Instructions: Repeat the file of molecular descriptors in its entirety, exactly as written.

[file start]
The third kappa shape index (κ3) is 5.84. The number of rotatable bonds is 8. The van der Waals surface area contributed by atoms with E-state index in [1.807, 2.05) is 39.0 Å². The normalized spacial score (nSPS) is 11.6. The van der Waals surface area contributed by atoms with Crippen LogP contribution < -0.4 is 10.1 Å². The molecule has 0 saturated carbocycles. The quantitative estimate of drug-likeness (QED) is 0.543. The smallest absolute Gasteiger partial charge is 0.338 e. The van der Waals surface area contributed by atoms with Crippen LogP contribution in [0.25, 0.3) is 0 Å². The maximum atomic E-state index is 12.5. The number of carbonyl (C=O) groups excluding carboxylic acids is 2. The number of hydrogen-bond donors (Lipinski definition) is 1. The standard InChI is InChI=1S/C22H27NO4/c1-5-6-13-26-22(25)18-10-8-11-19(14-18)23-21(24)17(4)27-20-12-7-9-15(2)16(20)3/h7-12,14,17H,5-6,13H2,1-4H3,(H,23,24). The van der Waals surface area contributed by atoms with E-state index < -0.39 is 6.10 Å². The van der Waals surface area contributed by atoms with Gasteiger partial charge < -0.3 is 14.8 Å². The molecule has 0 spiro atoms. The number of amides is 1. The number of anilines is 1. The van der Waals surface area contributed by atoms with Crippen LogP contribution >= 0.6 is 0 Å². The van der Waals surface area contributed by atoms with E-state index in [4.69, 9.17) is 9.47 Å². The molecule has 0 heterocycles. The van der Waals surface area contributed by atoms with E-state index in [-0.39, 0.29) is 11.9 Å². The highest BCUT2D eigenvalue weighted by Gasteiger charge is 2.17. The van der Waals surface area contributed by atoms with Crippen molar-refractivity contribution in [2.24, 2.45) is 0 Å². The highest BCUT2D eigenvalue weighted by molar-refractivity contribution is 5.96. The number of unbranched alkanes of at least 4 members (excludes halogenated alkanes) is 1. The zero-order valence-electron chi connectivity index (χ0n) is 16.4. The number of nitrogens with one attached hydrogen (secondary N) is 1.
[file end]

The third kappa shape index (κ3) is 5.84. The number of rotatable bonds is 8. The van der Waals surface area contributed by atoms with E-state index in [1.807, 2.05) is 39.0 Å². The normalized spacial score (nSPS) is 11.6. The van der Waals surface area contributed by atoms with Crippen LogP contribution < -0.4 is 10.1 Å². The molecule has 0 saturated carbocycles. The quantitative estimate of drug-likeness (QED) is 0.543. The smallest absolute Gasteiger partial charge is 0.338 e. The van der Waals surface area contributed by atoms with Crippen LogP contribution in [0.25, 0.3) is 0 Å². The maximum atomic E-state index is 12.5. The number of carbonyl (C=O) groups excluding carboxylic acids is 2. The number of hydrogen-bond donors (Lipinski definition) is 1. The standard InChI is InChI=1S/C22H27NO4/c1-5-6-13-26-22(25)18-10-8-11-19(14-18)23-21(24)17(4)27-20-12-7-9-15(2)16(20)3/h7-12,14,17H,5-6,13H2,1-4H3,(H,23,24). The van der Waals surface area contributed by atoms with E-state index < -0.39 is 6.10 Å². The van der Waals surface area contributed by atoms with Gasteiger partial charge < -0.3 is 14.8 Å². The molecule has 0 spiro atoms. The number of amides is 1. The number of anilines is 1. The van der Waals surface area contributed by atoms with Crippen LogP contribution >= 0.6 is 0 Å². The van der Waals surface area contributed by atoms with E-state index in [4.69, 9.17) is 9.47 Å². The molecule has 0 heterocycles. The van der Waals surface area contributed by atoms with E-state index in [-0.39, 0.29) is 11.9 Å². The highest BCUT2D eigenvalue weighted by Gasteiger charge is 2.17. The van der Waals surface area contributed by atoms with Crippen molar-refractivity contribution in [2.24, 2.45) is 0 Å². The highest BCUT2D eigenvalue weighted by molar-refractivity contribution is 5.96. The number of unbranched alkanes of at least 4 members (excludes halogenated alkanes) is 1. The zero-order valence-electron chi connectivity index (χ0n) is 16.4. The number of nitrogens with one attached hydrogen (secondary N) is 1.